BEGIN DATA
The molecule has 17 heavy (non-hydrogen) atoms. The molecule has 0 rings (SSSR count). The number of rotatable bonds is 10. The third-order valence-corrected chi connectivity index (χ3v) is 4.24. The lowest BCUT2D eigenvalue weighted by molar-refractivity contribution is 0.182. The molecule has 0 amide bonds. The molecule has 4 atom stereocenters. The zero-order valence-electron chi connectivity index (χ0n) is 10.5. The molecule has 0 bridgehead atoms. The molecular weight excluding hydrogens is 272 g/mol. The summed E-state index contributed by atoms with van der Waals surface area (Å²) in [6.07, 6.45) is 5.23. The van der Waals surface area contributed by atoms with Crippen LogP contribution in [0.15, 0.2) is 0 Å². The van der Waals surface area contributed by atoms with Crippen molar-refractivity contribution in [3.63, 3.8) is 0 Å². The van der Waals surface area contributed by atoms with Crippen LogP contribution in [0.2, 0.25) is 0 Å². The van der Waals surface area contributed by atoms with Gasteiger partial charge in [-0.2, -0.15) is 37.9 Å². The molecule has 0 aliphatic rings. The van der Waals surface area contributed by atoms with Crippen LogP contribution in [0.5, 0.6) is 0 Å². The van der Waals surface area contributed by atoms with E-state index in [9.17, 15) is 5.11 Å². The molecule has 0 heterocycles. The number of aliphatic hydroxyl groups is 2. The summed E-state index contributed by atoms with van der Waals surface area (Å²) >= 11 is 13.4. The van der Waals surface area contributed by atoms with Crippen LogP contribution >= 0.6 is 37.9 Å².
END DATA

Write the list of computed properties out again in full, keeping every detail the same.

The molecule has 17 heavy (non-hydrogen) atoms. The molecule has 0 rings (SSSR count). The number of rotatable bonds is 10. The third-order valence-corrected chi connectivity index (χ3v) is 4.24. The lowest BCUT2D eigenvalue weighted by molar-refractivity contribution is 0.182. The molecule has 0 amide bonds. The molecule has 4 atom stereocenters. The zero-order valence-electron chi connectivity index (χ0n) is 10.5. The molecule has 0 bridgehead atoms. The molecular weight excluding hydrogens is 272 g/mol. The summed E-state index contributed by atoms with van der Waals surface area (Å²) in [6.07, 6.45) is 5.23. The van der Waals surface area contributed by atoms with Crippen LogP contribution in [0.15, 0.2) is 0 Å². The van der Waals surface area contributed by atoms with Crippen molar-refractivity contribution in [3.63, 3.8) is 0 Å². The van der Waals surface area contributed by atoms with Crippen LogP contribution in [0.2, 0.25) is 0 Å². The van der Waals surface area contributed by atoms with Gasteiger partial charge in [-0.2, -0.15) is 37.9 Å². The molecule has 0 aliphatic rings. The van der Waals surface area contributed by atoms with Crippen LogP contribution in [0.5, 0.6) is 0 Å². The van der Waals surface area contributed by atoms with E-state index in [9.17, 15) is 5.11 Å². The molecule has 0 heterocycles. The number of aliphatic hydroxyl groups is 2. The summed E-state index contributed by atoms with van der Waals surface area (Å²) >= 11 is 13.4. The van der Waals surface area contributed by atoms with Crippen LogP contribution >= 0.6 is 37.9 Å².